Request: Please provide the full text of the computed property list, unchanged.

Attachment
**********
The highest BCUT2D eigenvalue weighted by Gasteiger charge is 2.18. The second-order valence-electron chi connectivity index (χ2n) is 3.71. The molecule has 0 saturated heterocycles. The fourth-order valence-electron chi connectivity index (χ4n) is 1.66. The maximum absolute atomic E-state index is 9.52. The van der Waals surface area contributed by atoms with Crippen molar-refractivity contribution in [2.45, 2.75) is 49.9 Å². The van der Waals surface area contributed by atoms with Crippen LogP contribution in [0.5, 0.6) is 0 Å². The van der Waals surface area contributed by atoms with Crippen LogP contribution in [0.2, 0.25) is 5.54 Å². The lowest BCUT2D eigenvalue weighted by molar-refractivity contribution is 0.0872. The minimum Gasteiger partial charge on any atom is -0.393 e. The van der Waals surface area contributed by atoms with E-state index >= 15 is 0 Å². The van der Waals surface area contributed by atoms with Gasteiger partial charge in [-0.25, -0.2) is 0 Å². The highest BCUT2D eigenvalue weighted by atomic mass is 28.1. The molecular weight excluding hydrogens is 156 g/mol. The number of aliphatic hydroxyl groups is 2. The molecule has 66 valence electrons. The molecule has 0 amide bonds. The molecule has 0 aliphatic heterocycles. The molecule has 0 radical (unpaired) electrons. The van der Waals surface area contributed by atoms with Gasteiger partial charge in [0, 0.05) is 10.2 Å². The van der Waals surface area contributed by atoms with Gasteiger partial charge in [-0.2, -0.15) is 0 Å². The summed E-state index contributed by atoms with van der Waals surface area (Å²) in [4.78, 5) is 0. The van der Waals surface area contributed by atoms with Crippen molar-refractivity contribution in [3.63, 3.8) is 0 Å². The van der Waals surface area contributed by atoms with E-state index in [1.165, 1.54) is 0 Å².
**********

The highest BCUT2D eigenvalue weighted by Gasteiger charge is 2.18. The second-order valence-electron chi connectivity index (χ2n) is 3.71. The molecule has 0 saturated heterocycles. The fourth-order valence-electron chi connectivity index (χ4n) is 1.66. The maximum absolute atomic E-state index is 9.52. The van der Waals surface area contributed by atoms with Crippen molar-refractivity contribution in [2.45, 2.75) is 49.9 Å². The van der Waals surface area contributed by atoms with Crippen LogP contribution in [0.5, 0.6) is 0 Å². The van der Waals surface area contributed by atoms with Crippen LogP contribution in [0.2, 0.25) is 5.54 Å². The lowest BCUT2D eigenvalue weighted by molar-refractivity contribution is 0.0872. The minimum Gasteiger partial charge on any atom is -0.393 e. The van der Waals surface area contributed by atoms with E-state index >= 15 is 0 Å². The van der Waals surface area contributed by atoms with Gasteiger partial charge in [-0.25, -0.2) is 0 Å². The highest BCUT2D eigenvalue weighted by atomic mass is 28.1. The molecular weight excluding hydrogens is 156 g/mol. The number of aliphatic hydroxyl groups is 2. The molecule has 66 valence electrons. The molecule has 0 amide bonds. The molecule has 0 aliphatic heterocycles. The molecule has 0 radical (unpaired) electrons. The van der Waals surface area contributed by atoms with Gasteiger partial charge in [0, 0.05) is 10.2 Å². The van der Waals surface area contributed by atoms with Gasteiger partial charge in [-0.2, -0.15) is 0 Å². The summed E-state index contributed by atoms with van der Waals surface area (Å²) in [4.78, 5) is 0. The van der Waals surface area contributed by atoms with Crippen molar-refractivity contribution in [3.63, 3.8) is 0 Å². The van der Waals surface area contributed by atoms with E-state index in [1.165, 1.54) is 0 Å².